Chicks in this breed are not autosexing, and you may not know your hens until they’re mature enough to lay—potentially up to 10 months old! However, males may begin to try crowing and will have longer neck feathers as early as 3 months old.
Energy and an explorer’s heart define them, and they won’t handle extended confinement well.
Provided enough space to roam, you’ll find them a docile and friendly bird that will happily come say hello. They get along with flockmates and children but will begin to get flighty if picked up and handled.
With a short pea comb and clean legs, there’s no fear of frostbite in this breed. Their muffs and beards will help keep them warm in the winter, but aren’t full enough to cause trouble in warmer climates.
An all-around ready for any weather bird!
You’ll find they lay an average of 3-4 eggs per week during the egg-laying season. While they will lay less often during molting season, they will lay well into the winter if they’re well cared for.
A beautiful light blue egg is what you’ll find in your nesting boxes. Occasionally your eggs may be complemented by a few pale green-tinted eggs.
You won’t find an abundance of meat on Ameraucanas. But they’re such excellent foragers their feed costs are low enough to make them worth it.
While their meat is generally tender, owners report it’s most flavorful at about 14-16 weeks old.
Ameraucanas are not inclined to be broody birds. But, when they do hatch their eggs, your hens will become attentive and highly protective mothers to their chicks.
Top-tier foraging skills for these birds! You’ll find they stay alert and are predator savvy—this despite the beards that obscure a bit of their vision.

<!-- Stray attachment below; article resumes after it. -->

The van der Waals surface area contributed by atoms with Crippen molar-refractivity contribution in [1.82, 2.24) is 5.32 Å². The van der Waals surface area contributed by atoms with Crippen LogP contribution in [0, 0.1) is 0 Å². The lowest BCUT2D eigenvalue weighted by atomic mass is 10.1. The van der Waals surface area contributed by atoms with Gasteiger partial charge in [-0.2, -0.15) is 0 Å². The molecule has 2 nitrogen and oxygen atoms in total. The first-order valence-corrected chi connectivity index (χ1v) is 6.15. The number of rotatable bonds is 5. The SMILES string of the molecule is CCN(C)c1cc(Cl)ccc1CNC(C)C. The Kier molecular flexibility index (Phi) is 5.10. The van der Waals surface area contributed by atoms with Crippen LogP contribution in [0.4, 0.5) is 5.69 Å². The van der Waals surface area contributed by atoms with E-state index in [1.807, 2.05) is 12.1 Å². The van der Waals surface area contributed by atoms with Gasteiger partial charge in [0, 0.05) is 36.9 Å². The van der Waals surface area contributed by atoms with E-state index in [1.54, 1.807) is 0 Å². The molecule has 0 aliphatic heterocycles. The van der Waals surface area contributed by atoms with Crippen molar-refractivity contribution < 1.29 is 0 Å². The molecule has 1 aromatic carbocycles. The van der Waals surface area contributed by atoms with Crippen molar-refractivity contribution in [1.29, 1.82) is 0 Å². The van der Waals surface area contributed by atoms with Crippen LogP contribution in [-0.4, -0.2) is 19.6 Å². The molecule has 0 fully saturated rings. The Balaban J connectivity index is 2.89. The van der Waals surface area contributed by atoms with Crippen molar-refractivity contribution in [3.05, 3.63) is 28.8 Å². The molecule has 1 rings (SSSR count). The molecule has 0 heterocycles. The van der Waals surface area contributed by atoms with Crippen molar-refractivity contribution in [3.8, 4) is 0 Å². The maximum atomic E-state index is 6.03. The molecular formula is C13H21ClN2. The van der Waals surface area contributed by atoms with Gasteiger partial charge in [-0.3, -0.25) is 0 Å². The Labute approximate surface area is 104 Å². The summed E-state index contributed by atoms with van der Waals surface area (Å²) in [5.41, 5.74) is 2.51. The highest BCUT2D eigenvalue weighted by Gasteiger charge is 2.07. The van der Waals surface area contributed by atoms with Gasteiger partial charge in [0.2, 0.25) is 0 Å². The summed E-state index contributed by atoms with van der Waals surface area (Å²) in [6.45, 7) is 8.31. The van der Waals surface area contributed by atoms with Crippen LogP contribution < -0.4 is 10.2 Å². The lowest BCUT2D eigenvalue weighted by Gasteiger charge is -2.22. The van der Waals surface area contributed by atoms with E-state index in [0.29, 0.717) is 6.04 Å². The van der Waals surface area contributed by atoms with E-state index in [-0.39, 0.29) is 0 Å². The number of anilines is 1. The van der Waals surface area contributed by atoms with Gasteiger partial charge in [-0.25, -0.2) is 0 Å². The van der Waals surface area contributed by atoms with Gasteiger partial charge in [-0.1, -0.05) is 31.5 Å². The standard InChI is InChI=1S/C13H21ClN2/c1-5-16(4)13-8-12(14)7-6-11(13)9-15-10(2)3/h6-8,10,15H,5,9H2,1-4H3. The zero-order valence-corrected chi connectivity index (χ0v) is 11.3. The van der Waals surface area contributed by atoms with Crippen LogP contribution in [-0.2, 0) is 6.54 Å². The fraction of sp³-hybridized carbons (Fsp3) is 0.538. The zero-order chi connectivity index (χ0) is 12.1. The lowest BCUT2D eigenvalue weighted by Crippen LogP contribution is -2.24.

Foraging is a necessity for this breed and is something you should plan for rather than possibly offer to them.
The majority of the heritage for Ameraucanas comes from Chilean Araucanas that were suspected to have some Dominique, Rhode Island Red, and Barred Plymouth Rock mixed in. After being brought to America, they were lightly crossed with several other breeds: Rhode Island Red and Barred Plymouth Rocks again, then Red Cuban Game, Silver Duckwing Game, Brahma, Cornish, Silver Spangled Hamburg, Ancona, and White and Brown Leghorns.
The goal of all these crosses was to maintain the blue eggshells while breeding out some lethal genetics inherent to Araucanas. They were successful, and Ameraucanas are quite healthy in general.
Common Health Issues
Like all chickens with muffs and beards, you’ll want to check them for lice and mites regularly.
If you’re raising your own Ameraucanas, be aware they are more prone to developing cross beak than other breeds. Cross beak (when the top and bottom portions of the beak become misaligned) will make it difficult for a chicken to eat and drink. Birds with this condition will be much higher maintenance.
Tips for Raising Ameraucana Chickens
Space will be your biggest consideration when introducing Ameraucanas to your yard. They will want to be out foraging at least every other day and will not take well to longer periods of confinement. A standard 4 feet square of coop per chicken will serve them well. You could even get away with less if they can free range daily. If not allowed to roam, they will need at least 8 feet square.
In colder climates, you’ll want to make sure to provide a watering option that won’t get their beards wet. Consider something that’s raised off of the ground and won’t dribble too much.